The magazine Dwell is sponsoring a contest to save historic buildings and the Inebriate Asylum or Castle on the Hill has been nominated by PAST. Please, Please, Please, vote for this project!
at this link: http://new.dwell.com/contests/rethinking-preservation/submissions/new-york-state-inebriate-asylum
New York State Inebriate Asylum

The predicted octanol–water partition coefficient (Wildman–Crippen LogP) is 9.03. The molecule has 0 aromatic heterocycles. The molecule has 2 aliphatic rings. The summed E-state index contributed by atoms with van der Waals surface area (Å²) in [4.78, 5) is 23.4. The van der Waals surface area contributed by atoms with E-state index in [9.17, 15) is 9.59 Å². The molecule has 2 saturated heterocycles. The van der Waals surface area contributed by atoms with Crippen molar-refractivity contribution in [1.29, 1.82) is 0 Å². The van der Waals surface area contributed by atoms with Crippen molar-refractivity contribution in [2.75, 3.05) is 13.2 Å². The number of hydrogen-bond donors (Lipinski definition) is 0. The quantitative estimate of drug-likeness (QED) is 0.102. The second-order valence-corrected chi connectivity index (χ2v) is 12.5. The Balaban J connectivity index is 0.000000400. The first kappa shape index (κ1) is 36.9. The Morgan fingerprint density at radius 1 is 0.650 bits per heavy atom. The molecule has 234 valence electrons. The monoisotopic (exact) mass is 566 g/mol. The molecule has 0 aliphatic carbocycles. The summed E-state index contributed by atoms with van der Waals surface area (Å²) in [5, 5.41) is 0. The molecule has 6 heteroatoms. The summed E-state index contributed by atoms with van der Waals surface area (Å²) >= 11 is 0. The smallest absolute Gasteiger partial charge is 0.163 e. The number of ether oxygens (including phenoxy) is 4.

The New York State Inebriate Asylum, built in 1858, was the very first facility in this country for the medical treatment of alcoholism. It was founded by J. Edward Turner and designed in the Castellated Gothic style by architect Isaac Gale Perry, who would go on to become one of New York State’s leading architects. Fifteen years after admitting its first patients, the Inebriate Asylum closed and the facility was converted into an “Asylum for the Chronic Insane.” As a mental institution it continued as the central building of an expanding, self-sufficient mental health campus that at its peak housed 4,000 patients. In 1993 part of the façade collapsed, the building was evacuated and it has remained vacant ever since. In 2008 its 150th anniversary was celebrated. This building should be preserved because of its historical pioneering significance in the treatment of alcoholism, its strikingly unique style of architecture, and its service as a mental health institution for well over a century. Known locally as the “Castle on the Hill,” the building is listed on the National Register of Historic Places, it is a National Historic Landmark, it is abandoned and deteriorating.